Professor calls for non-violent policies
In a talk titled “The Cases of Afghanistan and Iran,” Danspeckgruber noted the changing role of the United States in international affairs and the consequences of neglecting countries such as Afghanistan and Iran. Central Asia is now one of the most dangerous areas in the world, he explained.
“For me, it’s no longer a question of whether a nuclear detonation may happen in a conflict in the future, but when,” he said.
Danspeckgruber cited the suicide attack on the Indian Parliament on Dec. 13, 2001, as an example of how close the world has come to nuclear warfare in recent years. Indian leaders suspected Pakistan of launching the attack, which prompted Tony Blair’s emergency visit to New Delhi to discourage Indian and Pakistani leaders from using nuclear weapons against each other.
Iran is an obvious state of concern, Danspeckgruber continued, saying that unilateral action against Iran by the United States would not be easy under the watchful eyes of global powers such as Russia, China and the European Union.
“We may still have a heating up in the U.S.-Iran crisis,” he said in an e-mail after the lecture.
He noted that he has heard “grave concern about the deteriorating relationship between Washington and Tehran, especially since the latest trip of Vice President Cheney to the region. Many there also feel that with the decapitation of Saddam Hussain, the U.S. has served parts of Iraq and a large geopolitical advantage to Iran on a silver plate.”
Danspeckgruber said that the “clock is ticking” on Iran, because for the first time there are regional spoilers such as Russia and China who may enhance Iran’s nuclear capabilities.
When speaking to Iranian diplomats, Danspeckgruber said that Iran cannot be treated in the same manner as other nations.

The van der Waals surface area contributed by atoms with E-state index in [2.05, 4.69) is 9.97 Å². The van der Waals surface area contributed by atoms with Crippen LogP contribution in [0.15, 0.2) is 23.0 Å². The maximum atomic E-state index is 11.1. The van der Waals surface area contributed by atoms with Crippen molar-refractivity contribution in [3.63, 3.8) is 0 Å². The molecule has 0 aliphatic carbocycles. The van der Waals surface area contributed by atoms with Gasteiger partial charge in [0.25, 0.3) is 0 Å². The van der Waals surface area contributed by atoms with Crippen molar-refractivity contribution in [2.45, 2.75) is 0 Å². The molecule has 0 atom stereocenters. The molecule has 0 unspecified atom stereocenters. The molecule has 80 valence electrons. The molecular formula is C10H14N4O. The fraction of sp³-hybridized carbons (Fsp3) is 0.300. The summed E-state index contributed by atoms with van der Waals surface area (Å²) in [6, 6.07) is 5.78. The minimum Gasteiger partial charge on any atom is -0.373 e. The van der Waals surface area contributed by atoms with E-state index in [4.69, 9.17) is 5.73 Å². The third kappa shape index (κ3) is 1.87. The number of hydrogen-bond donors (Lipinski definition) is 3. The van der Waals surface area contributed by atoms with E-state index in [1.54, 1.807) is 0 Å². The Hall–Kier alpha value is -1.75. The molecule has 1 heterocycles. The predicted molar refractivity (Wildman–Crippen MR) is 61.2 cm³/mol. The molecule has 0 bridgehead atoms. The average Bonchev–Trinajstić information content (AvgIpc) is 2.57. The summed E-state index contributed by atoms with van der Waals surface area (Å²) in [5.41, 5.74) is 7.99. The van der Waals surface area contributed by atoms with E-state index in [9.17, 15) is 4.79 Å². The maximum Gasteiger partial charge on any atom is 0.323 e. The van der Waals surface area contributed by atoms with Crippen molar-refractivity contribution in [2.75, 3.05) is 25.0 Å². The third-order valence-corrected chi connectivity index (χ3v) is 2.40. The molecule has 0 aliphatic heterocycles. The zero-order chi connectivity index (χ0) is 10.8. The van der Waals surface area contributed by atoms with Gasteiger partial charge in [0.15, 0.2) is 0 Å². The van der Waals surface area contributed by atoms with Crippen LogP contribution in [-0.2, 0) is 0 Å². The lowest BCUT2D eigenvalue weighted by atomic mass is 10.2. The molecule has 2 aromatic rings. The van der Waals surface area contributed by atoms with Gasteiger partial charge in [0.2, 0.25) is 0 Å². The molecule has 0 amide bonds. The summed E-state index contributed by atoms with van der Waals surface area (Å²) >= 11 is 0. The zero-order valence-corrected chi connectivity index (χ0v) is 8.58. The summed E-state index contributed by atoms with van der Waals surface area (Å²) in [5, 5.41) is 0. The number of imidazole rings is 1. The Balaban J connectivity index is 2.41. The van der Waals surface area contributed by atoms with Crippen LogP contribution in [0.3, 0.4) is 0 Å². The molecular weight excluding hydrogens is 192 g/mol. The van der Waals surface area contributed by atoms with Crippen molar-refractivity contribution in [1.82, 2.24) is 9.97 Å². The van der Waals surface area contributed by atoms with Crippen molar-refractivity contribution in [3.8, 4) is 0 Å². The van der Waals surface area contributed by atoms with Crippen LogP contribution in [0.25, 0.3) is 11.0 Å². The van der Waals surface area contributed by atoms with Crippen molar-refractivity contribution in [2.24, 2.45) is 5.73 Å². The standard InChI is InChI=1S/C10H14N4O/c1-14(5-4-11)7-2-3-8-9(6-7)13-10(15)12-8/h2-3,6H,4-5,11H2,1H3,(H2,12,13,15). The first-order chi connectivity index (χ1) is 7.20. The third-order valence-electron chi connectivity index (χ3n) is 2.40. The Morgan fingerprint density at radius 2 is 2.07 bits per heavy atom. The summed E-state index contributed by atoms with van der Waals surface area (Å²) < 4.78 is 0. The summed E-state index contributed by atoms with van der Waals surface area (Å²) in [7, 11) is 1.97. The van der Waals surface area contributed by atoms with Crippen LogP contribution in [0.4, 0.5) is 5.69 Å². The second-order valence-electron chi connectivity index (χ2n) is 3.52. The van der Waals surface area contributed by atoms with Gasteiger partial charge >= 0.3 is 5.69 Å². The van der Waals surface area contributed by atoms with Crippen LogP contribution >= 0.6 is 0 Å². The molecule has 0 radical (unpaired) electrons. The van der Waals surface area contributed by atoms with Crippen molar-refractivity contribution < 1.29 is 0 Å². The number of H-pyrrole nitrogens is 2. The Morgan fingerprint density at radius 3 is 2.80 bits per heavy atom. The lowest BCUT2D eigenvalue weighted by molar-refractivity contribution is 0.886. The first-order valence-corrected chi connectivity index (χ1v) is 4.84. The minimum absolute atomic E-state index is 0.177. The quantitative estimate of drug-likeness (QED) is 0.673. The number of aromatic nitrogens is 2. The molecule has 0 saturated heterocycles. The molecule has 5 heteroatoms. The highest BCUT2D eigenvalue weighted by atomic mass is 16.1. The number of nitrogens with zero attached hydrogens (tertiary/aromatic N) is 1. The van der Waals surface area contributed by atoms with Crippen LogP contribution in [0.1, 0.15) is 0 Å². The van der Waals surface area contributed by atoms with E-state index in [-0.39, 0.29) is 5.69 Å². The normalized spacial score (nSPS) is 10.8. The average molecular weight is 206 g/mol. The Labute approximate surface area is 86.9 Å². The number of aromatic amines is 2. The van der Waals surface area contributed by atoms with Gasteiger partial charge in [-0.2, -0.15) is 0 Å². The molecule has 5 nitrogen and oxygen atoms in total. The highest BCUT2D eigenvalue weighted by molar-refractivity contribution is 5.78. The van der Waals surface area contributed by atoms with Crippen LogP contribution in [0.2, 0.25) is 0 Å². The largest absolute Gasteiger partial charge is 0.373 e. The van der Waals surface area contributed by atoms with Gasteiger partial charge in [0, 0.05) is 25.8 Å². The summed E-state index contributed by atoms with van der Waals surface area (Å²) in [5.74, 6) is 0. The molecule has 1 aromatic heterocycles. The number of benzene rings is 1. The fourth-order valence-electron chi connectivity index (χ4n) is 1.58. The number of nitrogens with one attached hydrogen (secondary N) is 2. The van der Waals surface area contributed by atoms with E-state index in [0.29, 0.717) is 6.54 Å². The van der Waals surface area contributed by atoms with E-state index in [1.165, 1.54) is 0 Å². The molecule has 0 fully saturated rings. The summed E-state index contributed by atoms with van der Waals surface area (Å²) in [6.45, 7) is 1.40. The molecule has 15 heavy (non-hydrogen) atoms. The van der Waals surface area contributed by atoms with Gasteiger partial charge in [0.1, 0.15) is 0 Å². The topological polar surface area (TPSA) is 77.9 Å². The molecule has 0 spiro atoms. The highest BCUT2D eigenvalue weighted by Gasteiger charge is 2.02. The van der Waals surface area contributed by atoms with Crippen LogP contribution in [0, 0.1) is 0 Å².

“You can’t be expected to be treated as a normal regional power if your president states that ‘Israel should be wiped off the map,’ ” he explained.
One solution he offered was the creation of a regional regime involving Pakistan, India, Turkey, Syria, Jordan, Egypt, Israel and other countries along the Gulf to ensure that outside influences, such as Russia and China, do not exploit the region’s unstable situation.
“We ought to communicate: I respect your culture and hope you can respect mine,” Danspeckgruber said.
He also said he frequently asks the diplomats with whom he negotiates whether they want children. He said he hopes that asking such forward-looking questions will discourage diplomats from allowing attacks to continue.
“You have to neutralize them before they do attack you; or make them incapable of doing it,” Danspeckgruber said. “That’s why it’s much better to talk to them, listen to them, and communicate with them, and try to convince them without actual use of brute force.”
Danspeckgruber is the founding director of the Liechtenstein Institute on Self-Determination at the University and currently works on issues related to democratization in Afghanistan, Iran and Central Asia.
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